Netanyahu: Geneva Nuclear Talks May Legitimize Iran's 'Rogue Regime'

Right way to deal with Iran should be to respect it, suspect it and pressure it, the prime minister told the weekly cabinet meeting.

Prime Minister Benjamin Netanyahu warned Sunday that "there is a danger" nuclear talks between Iran and six world powers in Geneva, which ended Wednesday, will grant legitimacy to Tehran on the world stage. 

Speaking at the weekly cabinet meeting, Netanyahu said the talks might "give legitimacy to a rogue regime that is participating in the massacre in Syria, is directing a global terror campaign, and calls for the destruction of Israel."

The right attitude in the face of this regime should be to respect it, suspect it and pressure it, Netanyahu added.

"We must not forget that the Iranian regime has systematically deceived the international community in the past," Netanyahu said. "As long as we do not see acts, international pressure must continue," he added. As the pressure increases, the chance that Iran will abandon its nuclear program also increases, he said.  

The two intense days of nuclear talks in Geneva ended Wednesday, with senior U.S. officials describing them as the most meaningful and serious negotiations ever conducted with the Iranian leadership.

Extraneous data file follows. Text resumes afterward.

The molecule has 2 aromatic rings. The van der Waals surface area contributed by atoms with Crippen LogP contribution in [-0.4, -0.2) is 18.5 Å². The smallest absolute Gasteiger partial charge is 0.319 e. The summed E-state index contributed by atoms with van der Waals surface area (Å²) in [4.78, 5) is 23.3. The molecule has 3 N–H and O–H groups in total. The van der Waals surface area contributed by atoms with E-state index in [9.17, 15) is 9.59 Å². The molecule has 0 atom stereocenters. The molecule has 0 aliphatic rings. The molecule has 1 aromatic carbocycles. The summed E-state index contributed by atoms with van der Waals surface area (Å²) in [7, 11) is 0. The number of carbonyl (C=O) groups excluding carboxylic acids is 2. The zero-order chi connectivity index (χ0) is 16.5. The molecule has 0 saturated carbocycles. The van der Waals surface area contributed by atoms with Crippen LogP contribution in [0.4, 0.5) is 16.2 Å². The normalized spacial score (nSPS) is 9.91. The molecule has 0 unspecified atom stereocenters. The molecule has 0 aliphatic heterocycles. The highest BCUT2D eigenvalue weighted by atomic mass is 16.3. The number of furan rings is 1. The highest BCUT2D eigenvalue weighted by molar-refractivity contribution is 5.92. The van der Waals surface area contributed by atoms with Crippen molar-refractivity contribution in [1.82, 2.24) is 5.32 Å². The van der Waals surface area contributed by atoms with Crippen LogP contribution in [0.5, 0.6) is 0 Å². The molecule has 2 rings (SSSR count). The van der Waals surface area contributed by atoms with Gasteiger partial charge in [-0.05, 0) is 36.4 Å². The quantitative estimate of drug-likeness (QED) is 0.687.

According to a high-ranking Israeli official who was briefed on the talks, Iran’s proposal at the Geneva last week, though general and open to question, indicated Tehran’s willingness to scale back its uranium enrichment program and discuss issues it had previously rejected out of hand. 

United States Undersecretary of State Wendy Sherman, who led the U.S. delegation to the talks, called National Security Adviser Yaakov Amidror on Thursday and briefed him on the substance of the talks. In addition, members of the British delegation came straight to Israel from Geneva for talks with their Israeli colleagues.

The U.K. delegation met with Strategic and Intelligence Affairs Minister Yuval Steinitz and other top Israel officials on Friday. Prior to that, senior French and German officials spoke by phone with their Israeli counterparts about the talks.

Steinitz is due to head a delegation of senior Foreign Ministry and defense figures on a visit to Washington this week. Iran is expected to be the main item on the agenda of the meetings that the delegation is scheduled to hold with a team headed by U.S. Deputy Secretary of State William Burns. Sherman will also attend the meeting.